Emotion and Leadership Part 2

Why are leaders followed?


Fineman (2003) raises the question of why do we follow leaders?  The concept of emotionality and leadership is particularly relevant in addressing this question, by making emotional connections with their followers leaders can be seen as charismatic and inspire a following.


The notion of charisma is closely linked to emotion as charismatic leaders are generally those who people feel an emotional connection with. Bono and Ilies (2006) suggest that charismatic leaders express positive emotions that are transferred to followers resulting in followers experiencing positive moods.


They found that leaders who were rated high on charisma by their workmates used more positive emotion words in their vision statements and in their prepared speeches, providing support for the role of positive emotion expression in the perception of charisma.


The findings were further strengthened by ruling out other factors such as vision content, emphasizing the importance of work, or leader attractiveness as mood influencers. This study provides empirical support to prior research by Sy et al (2005) that proposed leaders’ experienced mood could be transferred to followers.


Bono and Ilies (2006) also found that a link between leaders positive emotion and follower mood to perceptions of leadership effectiveness. As follower perceptions of effectiveness are a crucial element of successful leadership this reinforces the importance of emotion in attracting and keeping followers. Indeed meta analytic work by Lowe et al (1996) supports the link between charismatic leadership and positive outcomes.


Amber Hanna is an Organisational Psychologist at DavittCorporatePartners – Corporate Psychologists

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To learn more about our  services, please contact the office: +353-1-6688891 or info@davittcorporatepartners.com

Discover how DavittCorporatePartners can help you to understand emotion and leadership

Develop Leadership in Your Organisation

Win the War for Talent

Realise Individual Potential

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Emotion and Leadership 1

Emotion and Leadership Part 1

The area of emotion in the workplace is one that is easily overlooked by top level management. Previous to the last decade emotions in the workplace have mainly been discussed as a hindrance to good management, as a distraction to rational decision making or a by-product of interpersonal conflicts.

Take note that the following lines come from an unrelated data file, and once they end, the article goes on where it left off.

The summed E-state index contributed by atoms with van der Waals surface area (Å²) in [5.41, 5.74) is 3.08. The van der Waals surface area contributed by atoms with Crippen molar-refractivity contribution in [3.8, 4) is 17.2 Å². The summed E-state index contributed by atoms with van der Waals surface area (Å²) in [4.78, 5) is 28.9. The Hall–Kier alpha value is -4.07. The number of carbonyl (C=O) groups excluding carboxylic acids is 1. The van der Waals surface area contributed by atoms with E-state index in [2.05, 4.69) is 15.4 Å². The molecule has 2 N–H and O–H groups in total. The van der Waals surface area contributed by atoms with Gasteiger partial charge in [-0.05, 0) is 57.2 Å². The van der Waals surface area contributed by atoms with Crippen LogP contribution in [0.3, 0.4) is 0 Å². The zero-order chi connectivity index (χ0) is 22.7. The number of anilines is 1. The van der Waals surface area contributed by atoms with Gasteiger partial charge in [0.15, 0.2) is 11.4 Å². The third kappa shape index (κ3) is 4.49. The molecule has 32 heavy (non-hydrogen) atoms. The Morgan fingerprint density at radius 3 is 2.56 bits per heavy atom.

More recently the role of emotions in the workplace has become clear through research in the organisational psychology literature. These two articles will focus on the area of emotion in the workplace as it relates to leadership. Fostering positive relationships in the workplace is an essential element of leadership. In order to do this an awareness of the importance of emotions in developing positive relationships is essential.

Brotheridge and Lee (2008) highlight that emotions serve as ‘the context, content, process, and the result of managerial work’. Emotion is inherent to the practice of leadership and all actions of an organisation are inseparable and influenced by emotions (Crawford, 2007).

Expectations of the type, strength and variety of emotions displayed by leaders differ greatly based on number of factors. The type of organisation involved, the profession, and social norms held by peers, supervisors, followers and customers of the organisation all play a role in determining the type of emotional displays expected of managers.

Humphreys et al (2008) highlight that in comparison to service workers managers are required to display a variety of emotions including friendliness, sympathy and social-control emotions, but they also must exercise a degree of judgement and control over their emotional expressions.

It becomes clear in exploring these issues that aside from regulating their own emotions managers and leaders often have to deal with and manage the emotional behaviour of others (Ostell, 1996); in this way leaders also become emotion managers.

Amber Hanna is an Organisational Psychologist at DavittCorporatePartners – Corporate Psychologists

____________________________________________________________________________________

To learn more about our  services, please contact the office: +353-1-6688891 or info@davittcorporatepartners.com

Discover how DavittCorporatePartners can help you to understand emotion and leadership

Develop Leadership in Your Organisation

Win the War for Talent

Realise Individual Potential

Align Behaviour with Corporate Values